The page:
It was freezing when we left the warm cab of the pick-up, and I couldn't think straight. I couldn't focus on spiritual feelings when I was trying to keep myself and two toddlers from getting frostbite on the five yard dash to the front door of the tiny little store. I didn't find anything I needed to have, but Richard found a few bargains when I left him alone and returned the kids to the warm truck to eat our prepared lunch of homemade peanut butter and jelly sandwiches. I also had the two chihuahuas on this trip and had to take them out to the potty, at which time, which they glared at me and shivered because I had forgotten their winter coats.


We drove through Salida a bit, into the historic downtown, still full of art galleries and outdoor shops, but nothing really grabbed me and we didn't stop. I was still angry at being cold. I hate being cold more than anything. I just wanted to be on our way. The clouds were looking ominous and I wanted to make it back to the other side of the mountains before the snow started to fly. I hate driving on icy roads about as much as I hate being cold, and now I was ready to go home and be warm with a nice cup of hot cocoa flavored coffee. Forget this trip, forget the potatoes. My mood was getting as dark as the clouds, and I just closed my eyes as we headed out of town, trying to eliminate snow packed sections of the highway from my view, from my reality.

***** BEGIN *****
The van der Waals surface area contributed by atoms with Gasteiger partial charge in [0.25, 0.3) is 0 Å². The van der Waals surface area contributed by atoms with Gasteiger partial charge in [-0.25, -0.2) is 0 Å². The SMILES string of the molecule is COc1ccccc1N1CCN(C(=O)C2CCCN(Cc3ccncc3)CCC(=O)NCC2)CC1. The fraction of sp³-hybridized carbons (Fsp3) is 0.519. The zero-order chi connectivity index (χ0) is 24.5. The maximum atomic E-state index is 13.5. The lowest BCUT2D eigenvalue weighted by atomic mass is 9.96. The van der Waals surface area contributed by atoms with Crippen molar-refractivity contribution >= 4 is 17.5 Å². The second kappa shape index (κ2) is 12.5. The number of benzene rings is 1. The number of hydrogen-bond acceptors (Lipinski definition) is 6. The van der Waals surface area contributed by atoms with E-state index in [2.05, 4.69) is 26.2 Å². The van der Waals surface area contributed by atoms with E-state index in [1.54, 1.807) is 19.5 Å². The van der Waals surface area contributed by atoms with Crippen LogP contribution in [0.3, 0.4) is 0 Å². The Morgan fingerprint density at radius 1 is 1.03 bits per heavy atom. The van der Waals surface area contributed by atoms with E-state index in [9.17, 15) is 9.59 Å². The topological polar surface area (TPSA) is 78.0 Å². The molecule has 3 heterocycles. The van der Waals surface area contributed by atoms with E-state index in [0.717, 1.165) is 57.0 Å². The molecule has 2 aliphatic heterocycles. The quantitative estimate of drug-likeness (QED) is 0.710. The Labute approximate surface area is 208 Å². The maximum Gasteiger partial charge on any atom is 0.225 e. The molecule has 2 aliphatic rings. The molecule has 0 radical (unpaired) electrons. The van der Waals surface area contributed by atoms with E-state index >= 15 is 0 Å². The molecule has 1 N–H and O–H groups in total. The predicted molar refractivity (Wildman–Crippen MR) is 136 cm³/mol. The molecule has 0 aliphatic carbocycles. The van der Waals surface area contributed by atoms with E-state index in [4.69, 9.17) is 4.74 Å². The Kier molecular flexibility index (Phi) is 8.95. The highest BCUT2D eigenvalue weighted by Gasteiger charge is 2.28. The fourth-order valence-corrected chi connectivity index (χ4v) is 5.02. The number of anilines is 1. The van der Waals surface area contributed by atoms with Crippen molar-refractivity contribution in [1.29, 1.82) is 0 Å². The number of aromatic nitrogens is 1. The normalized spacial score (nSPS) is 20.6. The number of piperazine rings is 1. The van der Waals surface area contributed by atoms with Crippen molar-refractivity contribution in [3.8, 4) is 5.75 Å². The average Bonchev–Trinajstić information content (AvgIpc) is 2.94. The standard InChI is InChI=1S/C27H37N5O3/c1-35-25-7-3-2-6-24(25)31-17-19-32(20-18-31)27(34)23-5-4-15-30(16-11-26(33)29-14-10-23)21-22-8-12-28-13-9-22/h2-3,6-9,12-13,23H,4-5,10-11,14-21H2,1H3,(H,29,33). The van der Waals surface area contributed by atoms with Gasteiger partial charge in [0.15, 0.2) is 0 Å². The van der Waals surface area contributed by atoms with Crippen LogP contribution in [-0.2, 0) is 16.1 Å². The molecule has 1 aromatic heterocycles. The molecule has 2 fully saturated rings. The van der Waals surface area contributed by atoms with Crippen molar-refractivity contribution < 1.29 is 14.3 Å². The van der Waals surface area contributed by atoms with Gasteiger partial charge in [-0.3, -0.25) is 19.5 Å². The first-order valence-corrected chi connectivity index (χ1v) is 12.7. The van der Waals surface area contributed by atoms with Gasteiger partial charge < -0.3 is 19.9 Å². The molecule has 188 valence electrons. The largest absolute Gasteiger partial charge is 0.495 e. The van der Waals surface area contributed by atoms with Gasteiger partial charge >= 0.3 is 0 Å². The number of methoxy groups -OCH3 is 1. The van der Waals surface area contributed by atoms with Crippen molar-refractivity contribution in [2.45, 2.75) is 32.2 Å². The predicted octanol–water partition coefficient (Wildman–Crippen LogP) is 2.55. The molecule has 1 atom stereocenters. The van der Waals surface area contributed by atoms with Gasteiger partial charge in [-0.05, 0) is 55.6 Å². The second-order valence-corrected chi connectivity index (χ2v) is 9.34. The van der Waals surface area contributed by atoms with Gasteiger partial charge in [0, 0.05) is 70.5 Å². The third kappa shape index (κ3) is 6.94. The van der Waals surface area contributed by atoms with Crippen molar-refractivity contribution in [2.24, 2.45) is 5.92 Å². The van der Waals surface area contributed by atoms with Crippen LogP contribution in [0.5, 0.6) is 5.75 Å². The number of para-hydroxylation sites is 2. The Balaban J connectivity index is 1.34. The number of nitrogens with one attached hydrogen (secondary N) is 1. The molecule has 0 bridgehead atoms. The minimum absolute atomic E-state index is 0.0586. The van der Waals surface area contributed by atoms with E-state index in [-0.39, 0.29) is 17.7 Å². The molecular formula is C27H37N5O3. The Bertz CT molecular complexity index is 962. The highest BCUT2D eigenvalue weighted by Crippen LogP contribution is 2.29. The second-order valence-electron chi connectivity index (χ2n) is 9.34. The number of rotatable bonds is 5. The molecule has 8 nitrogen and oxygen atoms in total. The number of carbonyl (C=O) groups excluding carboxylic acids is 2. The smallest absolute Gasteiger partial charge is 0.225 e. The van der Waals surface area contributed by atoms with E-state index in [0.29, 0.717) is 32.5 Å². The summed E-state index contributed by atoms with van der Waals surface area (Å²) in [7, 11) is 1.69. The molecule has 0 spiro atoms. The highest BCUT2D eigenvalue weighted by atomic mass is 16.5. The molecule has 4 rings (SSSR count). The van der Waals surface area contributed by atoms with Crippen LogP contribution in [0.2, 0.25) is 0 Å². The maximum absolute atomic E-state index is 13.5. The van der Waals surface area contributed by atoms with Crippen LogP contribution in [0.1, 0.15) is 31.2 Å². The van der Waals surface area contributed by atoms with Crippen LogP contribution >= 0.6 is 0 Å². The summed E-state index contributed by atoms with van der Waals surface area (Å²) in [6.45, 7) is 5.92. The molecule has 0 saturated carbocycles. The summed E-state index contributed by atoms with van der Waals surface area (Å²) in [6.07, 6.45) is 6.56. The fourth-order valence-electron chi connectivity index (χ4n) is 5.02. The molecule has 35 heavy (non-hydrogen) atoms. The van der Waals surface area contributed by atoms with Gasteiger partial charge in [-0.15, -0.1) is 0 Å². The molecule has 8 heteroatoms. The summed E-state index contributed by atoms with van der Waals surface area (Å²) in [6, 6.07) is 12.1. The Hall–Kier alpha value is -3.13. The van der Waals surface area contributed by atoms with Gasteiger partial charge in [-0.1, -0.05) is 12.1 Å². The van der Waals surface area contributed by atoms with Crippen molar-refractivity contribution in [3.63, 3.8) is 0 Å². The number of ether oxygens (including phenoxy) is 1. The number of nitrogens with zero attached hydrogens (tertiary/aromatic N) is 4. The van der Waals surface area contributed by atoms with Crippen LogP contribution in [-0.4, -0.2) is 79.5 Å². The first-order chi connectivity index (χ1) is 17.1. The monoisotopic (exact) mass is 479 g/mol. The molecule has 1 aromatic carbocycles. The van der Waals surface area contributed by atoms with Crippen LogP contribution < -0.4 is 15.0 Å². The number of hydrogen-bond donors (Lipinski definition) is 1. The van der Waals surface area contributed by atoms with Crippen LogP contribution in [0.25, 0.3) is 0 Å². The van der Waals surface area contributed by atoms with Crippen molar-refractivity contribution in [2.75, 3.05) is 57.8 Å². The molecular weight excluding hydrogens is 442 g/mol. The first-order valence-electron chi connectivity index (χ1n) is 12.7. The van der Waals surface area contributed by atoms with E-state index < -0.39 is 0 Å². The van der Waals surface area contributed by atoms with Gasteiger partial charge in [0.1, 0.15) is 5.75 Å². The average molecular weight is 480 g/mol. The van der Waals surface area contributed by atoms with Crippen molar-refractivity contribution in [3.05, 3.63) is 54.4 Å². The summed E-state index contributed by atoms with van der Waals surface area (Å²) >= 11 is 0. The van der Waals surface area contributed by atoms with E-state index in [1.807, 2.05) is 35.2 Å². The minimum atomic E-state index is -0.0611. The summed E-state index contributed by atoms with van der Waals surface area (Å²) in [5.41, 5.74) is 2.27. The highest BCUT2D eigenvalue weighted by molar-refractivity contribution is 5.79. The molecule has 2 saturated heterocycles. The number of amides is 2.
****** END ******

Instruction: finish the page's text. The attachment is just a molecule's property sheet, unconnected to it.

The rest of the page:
When we got through the pass at Poncha Springs and headed south into the Valley, things got better. As the sun came out and the roads cleared and the sagebrush began to pop up on the prairie outside my window, my bad mood eased and I began to enjoy the scenery. Now it was better, kind of like the drive to Taos from Ft Garland, and I began to feel a sense of peace come over me. I enjoyed the warmth of the sun and envisioned a passive solar house in sage where I could just sit and soak up the winter rays without having to step out into the reality of freezing temperatures. Based upon my feelings on leaving the higher mountain passes and cold, cold environment, Salida does not seem like my next Utopia.

We came into Mosca without incident and pulled up to the gas station where we would meet the farmer (?) who was selling the organic potatoes. Some man loaded a couple of bags of Quinoa grain into the back of the truck and then we were driving back across the highway to the farm where potatoes were being cleaned and loaded into bags and boxes. Lots of potatoes. 
There was a huge truck full of potatoes just from the field and a strange hopper/conveyor thing that loaded the potatoes, and moved them inside the building. I'm not sure where or how they were cleaned and sorted, but they were. Our potatoes came in 50 pound bags and 50 pound boxes, which went into the horse trailer. Now I was concerned that with the cold weather, the potatoes would freeze. Good thing our next stop was for lots of straw that we could insulate the potatoes with.